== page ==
Fresh off our trip to Europe, I still feel like I’m racing to get caught up on everything. We spent just over a week in England and then a week in France. We had such a great time and took tons of pictures. If I ever have time, I will be sharing them.
What brought us to Europe in the first place, was my doctoral class “Encountering New Ways of being Church.” The class is taught by John and Olive Drane, and also had substantial contributions by Ian and Gail Adams. The class was as study in the experimental ministry by the Anglican and Methodist churches in England known as Fresh Expressions. In addition to the Dranes and Adams, we were also given the opportunity to interact with Jonny Baker, Andrew Roberts, and we attended a gathering of Stillpoint, a Fresh Expressions gathering at a pub in Oxford (I think it was Stillpoint 🙂 Obviously, I’ve got quite a lot to reflect on, and it will be awhile for me to process the wonderful experiences of the past couple of weeks. I thought I’d begin by sharing where I’ve been an what I have been up to the past few weeks, and share what I think is the overarching theme that’s held these experiences together for me.
Over the past two years or so, the most significant development to my theology has come through my introduction to the term “missio dei.” In reality, it’s an idea I’ve been flirting with for better than a decade – ever since I read Lesslie Newbigin’s The Gospel in a Pluralist Society, but it has become more enfleshed as I’ve read more specifically about missio dei.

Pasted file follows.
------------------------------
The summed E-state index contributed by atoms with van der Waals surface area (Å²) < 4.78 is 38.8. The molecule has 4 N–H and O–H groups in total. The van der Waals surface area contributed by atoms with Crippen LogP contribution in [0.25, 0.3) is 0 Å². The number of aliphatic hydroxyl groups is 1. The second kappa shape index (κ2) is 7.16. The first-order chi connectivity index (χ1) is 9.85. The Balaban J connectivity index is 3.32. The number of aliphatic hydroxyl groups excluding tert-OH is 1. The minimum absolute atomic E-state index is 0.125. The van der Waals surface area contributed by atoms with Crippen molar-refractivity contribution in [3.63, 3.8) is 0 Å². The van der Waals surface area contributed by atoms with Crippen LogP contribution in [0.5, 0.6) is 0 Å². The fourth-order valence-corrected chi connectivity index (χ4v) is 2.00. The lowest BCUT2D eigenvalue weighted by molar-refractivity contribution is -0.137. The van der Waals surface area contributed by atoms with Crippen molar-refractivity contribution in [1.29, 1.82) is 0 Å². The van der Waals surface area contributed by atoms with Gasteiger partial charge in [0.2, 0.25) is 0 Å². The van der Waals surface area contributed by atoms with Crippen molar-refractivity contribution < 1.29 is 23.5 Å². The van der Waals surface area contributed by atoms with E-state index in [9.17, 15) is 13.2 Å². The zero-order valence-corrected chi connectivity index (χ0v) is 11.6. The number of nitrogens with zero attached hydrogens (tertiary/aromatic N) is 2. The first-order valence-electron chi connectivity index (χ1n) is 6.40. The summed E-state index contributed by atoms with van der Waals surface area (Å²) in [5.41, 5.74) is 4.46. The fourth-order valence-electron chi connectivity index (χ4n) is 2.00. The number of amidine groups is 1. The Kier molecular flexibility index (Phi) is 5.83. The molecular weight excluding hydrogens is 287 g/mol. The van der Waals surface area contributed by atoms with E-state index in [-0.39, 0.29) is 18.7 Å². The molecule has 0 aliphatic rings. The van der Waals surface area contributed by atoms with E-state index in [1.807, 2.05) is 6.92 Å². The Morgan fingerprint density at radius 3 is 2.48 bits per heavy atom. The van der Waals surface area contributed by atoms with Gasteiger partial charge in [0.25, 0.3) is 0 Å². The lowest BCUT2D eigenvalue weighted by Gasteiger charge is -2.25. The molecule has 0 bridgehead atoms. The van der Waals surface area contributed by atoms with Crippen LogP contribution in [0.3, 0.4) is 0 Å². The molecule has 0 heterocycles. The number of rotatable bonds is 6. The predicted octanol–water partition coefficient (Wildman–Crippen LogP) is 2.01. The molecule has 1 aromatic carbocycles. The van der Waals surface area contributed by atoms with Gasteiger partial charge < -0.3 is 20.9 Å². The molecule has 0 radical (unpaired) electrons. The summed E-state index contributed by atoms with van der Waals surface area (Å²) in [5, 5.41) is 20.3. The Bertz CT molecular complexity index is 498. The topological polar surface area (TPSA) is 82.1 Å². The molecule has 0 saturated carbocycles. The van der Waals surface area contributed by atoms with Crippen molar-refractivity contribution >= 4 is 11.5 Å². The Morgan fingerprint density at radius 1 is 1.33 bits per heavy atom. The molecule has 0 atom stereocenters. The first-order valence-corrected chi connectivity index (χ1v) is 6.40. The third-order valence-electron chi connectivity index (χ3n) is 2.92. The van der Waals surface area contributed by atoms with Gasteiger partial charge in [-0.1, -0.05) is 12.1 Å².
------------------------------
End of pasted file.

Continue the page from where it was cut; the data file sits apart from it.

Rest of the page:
Theologically, a grant shift has been taking place over the past two decades as practitioners have humbled themselves in realizing that God’s presence and mission is in place before they arrive in a particular context. It seems almost obvious now, but in reality, this is a fairly recent development (with ancient roots, not doubt). For many years, Christians were trained to think that they needed to “bring Christ to the nations.” While this perspective serves as a great motivator, it also places a great amount of pressure on each Christian – after all, if we are to bring Christ to the nations – if we don’t go, we truncate the mission of God to those people.
In moving from a “we have something you need” mentality to a “you are experiencing something common to us that we are attempting to better understand – can we join you?” is a significant shift in perspective. It is more humble. It is more contextual. It is more honest. And . . . in the end . . . it’s actually easier!
This leads us to ask the question, “What is God doing in this neighborhood and how can we be a part of it?” instead of “What do we need to do to show these people to Jesus?” In reality, God is already working in their lives. He is already present in their neighborhoods. The church is not the full realization of the kingdom. While the church may be absent in a particular community, God’s kingdom, his larger reality in the world, is alive and at work. Biblically, this is exactly what happens in Acts 17 while Paul is in Athens. He looks around at what God has already been doing in that community.
This perspective is a driving force for the Fresh Expressions experiment (for lack of a better word) in the UK. I appreciated the perspectives I was exposed to, and, although it required a good deal of translation for my context (the most pressing questions for me revolve around the denominational support that Fresh Expressions relies on relating to issues of sustainability), their impulse and devotion was encouraging. There seem to be alot of people talking about these kinds of things, but few churches (especially in the United States) actually incorporating them into actual practices). I certainly came away with many more questions than answers, but am determined to be an active part of God’s missio dei rather than some bystander serving only to commentate on what others are doing.